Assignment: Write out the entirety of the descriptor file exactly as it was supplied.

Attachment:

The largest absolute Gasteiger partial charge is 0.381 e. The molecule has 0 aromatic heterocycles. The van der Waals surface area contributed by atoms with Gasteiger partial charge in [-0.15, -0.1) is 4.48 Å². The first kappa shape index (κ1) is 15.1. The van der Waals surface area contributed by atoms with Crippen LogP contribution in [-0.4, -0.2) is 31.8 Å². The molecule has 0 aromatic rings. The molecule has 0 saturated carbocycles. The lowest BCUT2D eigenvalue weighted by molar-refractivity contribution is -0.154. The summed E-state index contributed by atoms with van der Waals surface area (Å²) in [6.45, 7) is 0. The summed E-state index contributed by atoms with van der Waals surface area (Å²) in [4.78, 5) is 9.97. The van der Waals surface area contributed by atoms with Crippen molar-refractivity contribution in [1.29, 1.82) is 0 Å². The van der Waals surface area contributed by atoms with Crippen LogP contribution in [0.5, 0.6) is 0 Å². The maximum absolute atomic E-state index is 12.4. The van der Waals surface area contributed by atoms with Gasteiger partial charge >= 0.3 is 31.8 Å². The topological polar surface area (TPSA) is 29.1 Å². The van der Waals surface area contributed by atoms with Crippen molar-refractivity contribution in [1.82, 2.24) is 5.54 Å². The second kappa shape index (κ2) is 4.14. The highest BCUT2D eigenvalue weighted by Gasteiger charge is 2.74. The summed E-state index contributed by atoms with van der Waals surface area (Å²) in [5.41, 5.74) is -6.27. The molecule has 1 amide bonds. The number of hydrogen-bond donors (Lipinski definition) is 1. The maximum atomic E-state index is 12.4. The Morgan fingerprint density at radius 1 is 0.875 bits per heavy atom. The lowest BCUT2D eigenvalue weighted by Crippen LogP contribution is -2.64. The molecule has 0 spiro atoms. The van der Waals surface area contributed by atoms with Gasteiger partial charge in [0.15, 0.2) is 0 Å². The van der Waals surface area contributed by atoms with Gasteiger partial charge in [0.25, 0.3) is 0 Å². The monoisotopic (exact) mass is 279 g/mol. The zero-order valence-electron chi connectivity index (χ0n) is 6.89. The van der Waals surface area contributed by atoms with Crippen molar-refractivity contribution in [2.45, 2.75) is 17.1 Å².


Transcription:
The largest absolute Gasteiger partial charge is 0.381 e. The molecule has 0 aromatic heterocycles. The van der Waals surface area contributed by atoms with Gasteiger partial charge in [-0.15, -0.1) is 4.48 Å². The first kappa shape index (κ1) is 15.1. The van der Waals surface area contributed by atoms with Crippen LogP contribution in [-0.4, -0.2) is 31.8 Å². The molecule has 0 aromatic rings. The molecule has 0 saturated carbocycles. The lowest BCUT2D eigenvalue weighted by molar-refractivity contribution is -0.154. The summed E-state index contributed by atoms with van der Waals surface area (Å²) in [6.45, 7) is 0. The summed E-state index contributed by atoms with van der Waals surface area (Å²) in [4.78, 5) is 9.97. The van der Waals surface area contributed by atoms with Crippen molar-refractivity contribution in [1.29, 1.82) is 0 Å². The van der Waals surface area contributed by atoms with Crippen LogP contribution in [0.5, 0.6) is 0 Å². The maximum absolute atomic E-state index is 12.4. The van der Waals surface area contributed by atoms with Gasteiger partial charge >= 0.3 is 31.8 Å². The topological polar surface area (TPSA) is 29.1 Å². The van der Waals surface area contributed by atoms with Crippen molar-refractivity contribution in [1.82, 2.24) is 5.54 Å². The second kappa shape index (κ2) is 4.14. The highest BCUT2D eigenvalue weighted by Gasteiger charge is 2.74. The summed E-state index contributed by atoms with van der Waals surface area (Å²) in [5.41, 5.74) is -6.27. The molecule has 1 amide bonds. The number of hydrogen-bond donors (Lipinski definition) is 1. The maximum atomic E-state index is 12.4. The Morgan fingerprint density at radius 1 is 0.875 bits per heavy atom. The lowest BCUT2D eigenvalue weighted by Crippen LogP contribution is -2.64. The molecule has 0 spiro atoms. The van der Waals surface area contributed by atoms with Gasteiger partial charge in [0.15, 0.2) is 0 Å². The van der Waals surface area contributed by atoms with Gasteiger partial charge in [0.25, 0.3) is 0 Å². The monoisotopic (exact) mass is 279 g/mol. The zero-order valence-electron chi connectivity index (χ0n) is 6.89. The van der Waals surface area contributed by atoms with Crippen molar-refractivity contribution in [2.45, 2.75) is 17.1 Å².